July 13, 2018: Current Opinion in Virology
Rafael Sanjuán
Individual virions typically fail to infect cells. Such decoupling between virions and infectious units is most evident in multicomponent and other segmented viruses, but is also frequent in non-segmented viruses. Despite being a well-known observation, the causes and implications of low single-virion infectivity often remain unclear. In principle, this can originate from intrinsic genetic and/or structural virion defects, but also from host infection barriers that limit early viral proliferation. Hence, viruses may have evolved strategies to increase the per-virion likelihood of establishing successful infections...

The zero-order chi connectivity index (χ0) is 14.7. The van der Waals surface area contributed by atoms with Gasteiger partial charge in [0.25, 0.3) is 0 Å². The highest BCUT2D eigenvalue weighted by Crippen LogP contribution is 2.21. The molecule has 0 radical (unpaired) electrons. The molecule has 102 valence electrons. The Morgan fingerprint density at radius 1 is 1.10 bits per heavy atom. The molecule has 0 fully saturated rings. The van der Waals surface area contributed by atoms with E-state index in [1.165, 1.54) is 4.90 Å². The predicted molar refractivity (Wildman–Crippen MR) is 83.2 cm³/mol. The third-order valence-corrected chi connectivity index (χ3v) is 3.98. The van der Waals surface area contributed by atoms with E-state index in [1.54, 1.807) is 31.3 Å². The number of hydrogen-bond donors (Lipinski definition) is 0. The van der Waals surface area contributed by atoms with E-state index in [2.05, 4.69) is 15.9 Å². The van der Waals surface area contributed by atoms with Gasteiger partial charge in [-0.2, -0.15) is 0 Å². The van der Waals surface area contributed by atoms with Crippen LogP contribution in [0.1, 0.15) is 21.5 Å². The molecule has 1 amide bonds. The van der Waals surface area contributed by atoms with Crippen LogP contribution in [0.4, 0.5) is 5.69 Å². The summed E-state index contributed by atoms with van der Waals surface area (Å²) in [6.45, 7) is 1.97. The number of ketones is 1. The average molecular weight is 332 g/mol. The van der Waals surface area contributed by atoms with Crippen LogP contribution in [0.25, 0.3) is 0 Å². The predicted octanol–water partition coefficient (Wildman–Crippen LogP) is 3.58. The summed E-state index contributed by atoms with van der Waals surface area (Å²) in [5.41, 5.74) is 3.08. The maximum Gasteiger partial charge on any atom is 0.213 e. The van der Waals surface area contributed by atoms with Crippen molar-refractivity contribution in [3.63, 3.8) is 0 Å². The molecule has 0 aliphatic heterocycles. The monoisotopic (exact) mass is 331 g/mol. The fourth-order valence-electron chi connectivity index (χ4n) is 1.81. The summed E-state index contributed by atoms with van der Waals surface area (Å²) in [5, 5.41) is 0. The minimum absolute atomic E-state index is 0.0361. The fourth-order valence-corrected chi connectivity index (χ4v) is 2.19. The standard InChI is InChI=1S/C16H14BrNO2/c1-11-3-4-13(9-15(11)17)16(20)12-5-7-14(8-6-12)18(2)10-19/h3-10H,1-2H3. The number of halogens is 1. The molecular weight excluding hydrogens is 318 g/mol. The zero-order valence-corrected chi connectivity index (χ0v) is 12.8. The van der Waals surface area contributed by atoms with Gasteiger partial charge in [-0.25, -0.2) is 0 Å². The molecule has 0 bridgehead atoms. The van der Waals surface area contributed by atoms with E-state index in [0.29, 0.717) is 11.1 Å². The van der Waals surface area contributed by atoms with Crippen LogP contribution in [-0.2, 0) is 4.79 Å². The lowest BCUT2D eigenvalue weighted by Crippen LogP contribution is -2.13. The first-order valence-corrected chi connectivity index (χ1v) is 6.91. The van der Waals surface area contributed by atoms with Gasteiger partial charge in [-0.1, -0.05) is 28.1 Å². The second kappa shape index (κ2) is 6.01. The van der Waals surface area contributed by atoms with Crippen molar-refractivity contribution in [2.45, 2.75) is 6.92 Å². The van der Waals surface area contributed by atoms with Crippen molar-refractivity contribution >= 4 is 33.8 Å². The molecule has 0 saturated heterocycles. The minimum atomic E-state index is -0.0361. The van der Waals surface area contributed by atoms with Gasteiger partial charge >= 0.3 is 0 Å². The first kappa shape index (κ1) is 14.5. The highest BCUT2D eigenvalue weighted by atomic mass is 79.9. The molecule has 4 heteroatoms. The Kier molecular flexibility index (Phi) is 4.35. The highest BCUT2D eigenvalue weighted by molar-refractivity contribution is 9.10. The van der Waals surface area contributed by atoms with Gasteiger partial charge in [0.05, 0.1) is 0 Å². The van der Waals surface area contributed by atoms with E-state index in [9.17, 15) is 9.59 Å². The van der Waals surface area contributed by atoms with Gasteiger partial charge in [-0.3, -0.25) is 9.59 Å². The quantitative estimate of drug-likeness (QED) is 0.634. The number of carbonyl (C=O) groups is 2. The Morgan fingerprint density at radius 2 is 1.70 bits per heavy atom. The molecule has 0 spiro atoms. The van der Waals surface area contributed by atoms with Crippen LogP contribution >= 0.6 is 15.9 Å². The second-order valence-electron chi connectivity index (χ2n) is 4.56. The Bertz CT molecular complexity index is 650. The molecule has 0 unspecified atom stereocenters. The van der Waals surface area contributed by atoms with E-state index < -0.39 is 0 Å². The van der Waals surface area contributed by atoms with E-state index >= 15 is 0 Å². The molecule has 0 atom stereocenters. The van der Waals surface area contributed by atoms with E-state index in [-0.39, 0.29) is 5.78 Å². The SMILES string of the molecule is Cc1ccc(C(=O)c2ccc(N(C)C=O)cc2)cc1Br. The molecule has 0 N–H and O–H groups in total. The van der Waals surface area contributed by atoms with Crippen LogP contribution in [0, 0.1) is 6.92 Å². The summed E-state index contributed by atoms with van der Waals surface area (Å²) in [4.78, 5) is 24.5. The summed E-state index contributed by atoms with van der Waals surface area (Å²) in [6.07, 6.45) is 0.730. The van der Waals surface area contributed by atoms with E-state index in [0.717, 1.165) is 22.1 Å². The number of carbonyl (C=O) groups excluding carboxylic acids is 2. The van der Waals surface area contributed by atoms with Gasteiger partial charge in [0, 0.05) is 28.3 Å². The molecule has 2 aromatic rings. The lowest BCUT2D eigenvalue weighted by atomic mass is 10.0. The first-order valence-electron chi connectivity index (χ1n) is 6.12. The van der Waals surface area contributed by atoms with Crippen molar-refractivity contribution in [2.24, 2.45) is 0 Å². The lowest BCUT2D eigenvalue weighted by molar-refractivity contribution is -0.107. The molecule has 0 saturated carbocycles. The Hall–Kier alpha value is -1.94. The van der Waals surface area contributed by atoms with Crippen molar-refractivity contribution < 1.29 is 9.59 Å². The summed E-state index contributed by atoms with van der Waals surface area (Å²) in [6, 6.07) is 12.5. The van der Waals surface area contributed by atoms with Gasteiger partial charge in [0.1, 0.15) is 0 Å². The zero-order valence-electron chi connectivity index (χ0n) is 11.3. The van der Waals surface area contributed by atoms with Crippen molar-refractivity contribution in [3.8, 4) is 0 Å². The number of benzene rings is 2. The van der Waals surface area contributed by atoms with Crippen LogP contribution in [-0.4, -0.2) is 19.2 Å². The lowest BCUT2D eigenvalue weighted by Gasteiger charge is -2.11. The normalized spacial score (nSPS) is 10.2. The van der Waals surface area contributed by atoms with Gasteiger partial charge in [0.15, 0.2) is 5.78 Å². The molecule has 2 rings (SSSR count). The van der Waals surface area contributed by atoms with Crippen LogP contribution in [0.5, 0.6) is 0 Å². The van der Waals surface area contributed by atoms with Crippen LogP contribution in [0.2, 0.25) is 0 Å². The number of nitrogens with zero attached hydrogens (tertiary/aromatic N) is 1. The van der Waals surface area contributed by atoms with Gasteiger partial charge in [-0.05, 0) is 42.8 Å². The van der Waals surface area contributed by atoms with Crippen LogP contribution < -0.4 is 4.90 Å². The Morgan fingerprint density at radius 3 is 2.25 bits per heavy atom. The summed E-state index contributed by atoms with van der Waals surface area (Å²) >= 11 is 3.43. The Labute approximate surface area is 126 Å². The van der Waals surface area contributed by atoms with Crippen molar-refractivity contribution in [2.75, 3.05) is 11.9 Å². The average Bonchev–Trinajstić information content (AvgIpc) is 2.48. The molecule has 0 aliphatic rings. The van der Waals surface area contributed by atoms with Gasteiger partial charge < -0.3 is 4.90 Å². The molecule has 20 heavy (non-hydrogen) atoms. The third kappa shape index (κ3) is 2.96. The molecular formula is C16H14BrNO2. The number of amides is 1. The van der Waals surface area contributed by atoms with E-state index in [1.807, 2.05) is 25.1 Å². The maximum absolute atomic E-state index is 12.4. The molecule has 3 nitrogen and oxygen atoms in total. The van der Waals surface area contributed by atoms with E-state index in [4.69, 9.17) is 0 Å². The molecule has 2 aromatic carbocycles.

July 12, 2018: Current Opinion in Virology
Ahmed Mahas, Magdy Mahfouz
In prokaryotes, CRISPR/Cas adaptive immunity systems target and destroy nucleic acids derived from invading bacteriophages and other foreign genetic elements. In eukaryotes, the native function of these systems has been exploited to combat viruses in mammals and plants. Rewired CRISPR/Cas9 and CRISPR/Cas13 systems have been used to confer resistance against DNA and RNA viruses, respectively. Here, we discuss recent approaches employing CRISPR/Cas systems to combat viruses in eukaryotes, highlight key challenges, and provide future perspectives...
July 10, 2018: Current Opinion in Virology
Enrico Malito, Sumana Chandramouli, Andrea Carfi